So as to breed question, some breed will be much more likely to fly over your fence.  I re fenced my garden this year to stop chickens from getting in there most especially when the tomatoes are ripe. I went with 6 foot tall welded wire and it is working quite
nicely. Even my feral type crossbred chickens, yes off of that Black Sumatra hen don't fly into my garden now.  The wild bunch roosts outside and fends for themselves. Had one of them hatch 16 chicks on their own out in the weeds, but at least she
didn't raise them in my garden and feed them on my tomatoes. LOL  My black Australorps don't seem to want to fly into a garden and neither do my Light Brahams. I probably could have kept them out with a 3 foot tall fence. So yes, it depends on the breed and you may need to clip wings for a while so they think that they can't fly into your garden.  Good luck!
 
Emily Smith
Posts: 64
Location: West Central Georgia
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Thanks for the replies!

6' fencing is what my dad suggested.  But having both positive and negative lines in the netting means a bird trying to perch on the top will still be shocked?  I didn't think of the variegated aspect; that's good to know.  I want them in the garden in the off season and mowing my yard March through October.  I will eventually have grown up fruit trees I'll want them hanging around for a month or so, as well.  I have no clue how any of that will go, but that's the idea!  I have been looking at electro net, it's just really hard to spend that much money if I'm not 98% sure it will work on both sides of the fence.
 
Bonnie Johnson
Posts: 27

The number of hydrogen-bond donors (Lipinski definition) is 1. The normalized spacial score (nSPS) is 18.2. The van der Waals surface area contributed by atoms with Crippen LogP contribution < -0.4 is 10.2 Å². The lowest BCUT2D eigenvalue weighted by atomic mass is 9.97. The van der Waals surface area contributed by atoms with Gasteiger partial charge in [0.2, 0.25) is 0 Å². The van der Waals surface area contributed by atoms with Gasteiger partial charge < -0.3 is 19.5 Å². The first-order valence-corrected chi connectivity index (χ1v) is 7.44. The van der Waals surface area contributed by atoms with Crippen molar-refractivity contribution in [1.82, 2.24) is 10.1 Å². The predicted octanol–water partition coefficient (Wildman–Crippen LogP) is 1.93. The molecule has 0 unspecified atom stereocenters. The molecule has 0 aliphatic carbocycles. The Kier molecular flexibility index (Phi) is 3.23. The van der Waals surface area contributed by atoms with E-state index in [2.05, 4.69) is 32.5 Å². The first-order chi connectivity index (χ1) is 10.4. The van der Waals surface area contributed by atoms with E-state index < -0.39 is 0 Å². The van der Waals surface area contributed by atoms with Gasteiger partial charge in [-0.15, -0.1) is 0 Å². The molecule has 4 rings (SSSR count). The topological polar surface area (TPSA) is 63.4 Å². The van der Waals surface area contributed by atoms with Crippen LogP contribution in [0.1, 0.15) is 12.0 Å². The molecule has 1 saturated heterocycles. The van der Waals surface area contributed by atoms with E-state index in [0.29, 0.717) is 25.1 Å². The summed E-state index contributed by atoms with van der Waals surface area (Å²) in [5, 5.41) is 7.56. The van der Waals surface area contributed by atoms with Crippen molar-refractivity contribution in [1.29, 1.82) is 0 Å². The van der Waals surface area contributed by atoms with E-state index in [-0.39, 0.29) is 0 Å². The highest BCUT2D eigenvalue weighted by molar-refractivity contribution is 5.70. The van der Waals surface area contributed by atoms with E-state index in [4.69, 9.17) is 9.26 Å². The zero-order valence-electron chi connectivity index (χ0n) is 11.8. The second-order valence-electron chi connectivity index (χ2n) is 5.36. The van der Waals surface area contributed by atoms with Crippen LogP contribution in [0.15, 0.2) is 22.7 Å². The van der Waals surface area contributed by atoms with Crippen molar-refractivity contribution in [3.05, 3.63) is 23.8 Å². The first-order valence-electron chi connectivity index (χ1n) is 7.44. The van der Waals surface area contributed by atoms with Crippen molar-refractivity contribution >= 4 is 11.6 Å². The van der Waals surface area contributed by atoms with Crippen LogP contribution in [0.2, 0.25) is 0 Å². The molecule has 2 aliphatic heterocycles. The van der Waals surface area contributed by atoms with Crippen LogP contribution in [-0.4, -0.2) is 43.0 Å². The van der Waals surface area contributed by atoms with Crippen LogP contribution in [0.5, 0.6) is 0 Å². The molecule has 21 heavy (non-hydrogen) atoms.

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A bird that perched on top of the electro net would not be shocked unless the fence drooped enough that the bird also came in contact with the negative twine.  This is highly possible as the electro net fencing isn't really able to be pulled
tight in my experience. I don't know how a chicken could perch on the electro net successfully.  Electro net has its uses. But keep in mind that you have to keep the grass and weeds off of it so that it will shock really well and you have to invest
in a good fence charger and you have to have a really good ground. IF the  earth is dry, you won't be able to get a good ground unless you wet that area.  When using my electro net for my goats, I had a 5 gallon water jug that had a small hole in it
and when it was dry out, I would fill the jug and let it dribble on the ground rod so that the fence would have a good ground and produce a good shock.  I cant remember if Premier sells the positive and negative electro net but they do sell some of the
perma net which is stronger and has tougher poles. Kencove.com sells the positive negative electro net and it is usually a little better price than premier.  

good luck no matter which type of fence you buy.

 
Wes Hunter
Posts: 201
Location: Seymour, MO
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I've never seen a chicken try to perch on electronet or any kind of wire fencing--there just isn't enough purchase for them to grasp, and they don't recognize it as something that will support them anyway.

Typically, electric fencing is used to keep predators away from the chickens, not to keep chickens contained.  If you just need to keep the birds contained, there's no need to electrify the electronet.  But then, there's no sense paying for electronet when chicken wire and some cheap posts will do the same thing for much less money.

There is certainly a difference from breed to breed in regards to temperament, but you'll also find a difference between individual birds.  You may well have, for example, an Orpington that's flightier than a typical Leghorn, so you can't necessarily bank on breed differences, especially with a small flock.
 
Emily Smith
Posts: 64
Location: West Central Georgia
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Well I clipped 5 wings this week; now all 8 birds stay in the garden.  I hate to do that, though.  For future garden spots, posts and chicken wire might be fine now, but I don't think I'd want to do rotating "paddocks" with chicken wire.  Perhaps for that I could get just pos/neg netting and worry about energizers when we're (hopefully) further away from civilization.  I'm doing this in a neighborhood (no covenants) in a 2/3 acre backyard.